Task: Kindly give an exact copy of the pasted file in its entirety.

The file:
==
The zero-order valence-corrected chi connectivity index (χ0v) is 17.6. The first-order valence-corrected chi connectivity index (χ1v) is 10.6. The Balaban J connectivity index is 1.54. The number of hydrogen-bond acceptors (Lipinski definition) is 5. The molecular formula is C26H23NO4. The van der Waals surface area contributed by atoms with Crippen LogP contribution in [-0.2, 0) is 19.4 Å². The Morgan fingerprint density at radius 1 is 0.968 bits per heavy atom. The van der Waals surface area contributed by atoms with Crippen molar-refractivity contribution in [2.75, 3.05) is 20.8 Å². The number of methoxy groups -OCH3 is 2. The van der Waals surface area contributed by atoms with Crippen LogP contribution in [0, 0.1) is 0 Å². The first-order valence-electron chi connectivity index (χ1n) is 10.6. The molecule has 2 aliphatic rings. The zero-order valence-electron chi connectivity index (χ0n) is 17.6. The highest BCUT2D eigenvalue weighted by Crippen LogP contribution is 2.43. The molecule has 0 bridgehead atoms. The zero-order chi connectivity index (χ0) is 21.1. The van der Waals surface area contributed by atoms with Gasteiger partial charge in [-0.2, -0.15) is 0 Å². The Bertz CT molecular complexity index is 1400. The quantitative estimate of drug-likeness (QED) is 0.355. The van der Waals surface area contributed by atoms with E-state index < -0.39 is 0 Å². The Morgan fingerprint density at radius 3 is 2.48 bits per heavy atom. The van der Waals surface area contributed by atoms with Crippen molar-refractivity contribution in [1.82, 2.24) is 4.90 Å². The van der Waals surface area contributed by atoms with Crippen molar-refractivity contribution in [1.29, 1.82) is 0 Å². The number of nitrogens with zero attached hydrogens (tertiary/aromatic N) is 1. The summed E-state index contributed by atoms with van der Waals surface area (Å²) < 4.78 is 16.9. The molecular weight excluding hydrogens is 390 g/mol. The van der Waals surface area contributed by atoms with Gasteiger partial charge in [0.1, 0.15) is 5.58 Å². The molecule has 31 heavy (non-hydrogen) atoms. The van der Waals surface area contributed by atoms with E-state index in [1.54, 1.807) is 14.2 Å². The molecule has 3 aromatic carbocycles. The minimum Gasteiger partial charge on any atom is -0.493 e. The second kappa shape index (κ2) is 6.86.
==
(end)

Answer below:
The zero-order valence-corrected chi connectivity index (χ0v) is 17.6. The first-order valence-corrected chi connectivity index (χ1v) is 10.6. The Balaban J connectivity index is 1.54. The number of hydrogen-bond acceptors (Lipinski definition) is 5. The molecular formula is C26H23NO4. The van der Waals surface area contributed by atoms with Crippen LogP contribution in [-0.2, 0) is 19.4 Å². The Morgan fingerprint density at radius 1 is 0.968 bits per heavy atom. The van der Waals surface area contributed by atoms with Crippen molar-refractivity contribution in [2.75, 3.05) is 20.8 Å². The number of methoxy groups -OCH3 is 2. The van der Waals surface area contributed by atoms with Crippen LogP contribution in [0, 0.1) is 0 Å². The first-order valence-electron chi connectivity index (χ1n) is 10.6. The molecule has 2 aliphatic rings. The zero-order valence-electron chi connectivity index (χ0n) is 17.6. The highest BCUT2D eigenvalue weighted by Crippen LogP contribution is 2.43. The molecule has 0 bridgehead atoms. The zero-order chi connectivity index (χ0) is 21.1. The van der Waals surface area contributed by atoms with Gasteiger partial charge in [-0.2, -0.15) is 0 Å². The Bertz CT molecular complexity index is 1400. The quantitative estimate of drug-likeness (QED) is 0.355. The van der Waals surface area contributed by atoms with E-state index < -0.39 is 0 Å². The Morgan fingerprint density at radius 3 is 2.48 bits per heavy atom. The van der Waals surface area contributed by atoms with Crippen molar-refractivity contribution in [1.82, 2.24) is 4.90 Å². The van der Waals surface area contributed by atoms with Crippen molar-refractivity contribution in [1.29, 1.82) is 0 Å². The number of nitrogens with zero attached hydrogens (tertiary/aromatic N) is 1. The summed E-state index contributed by atoms with van der Waals surface area (Å²) < 4.78 is 16.9. The molecular weight excluding hydrogens is 390 g/mol. The van der Waals surface area contributed by atoms with Gasteiger partial charge in [0.1, 0.15) is 5.58 Å². The molecule has 31 heavy (non-hydrogen) atoms. The van der Waals surface area contributed by atoms with E-state index in [1.54, 1.807) is 14.2 Å². The molecule has 3 aromatic carbocycles. The minimum Gasteiger partial charge on any atom is -0.493 e. The second kappa shape index (κ2) is 6.86.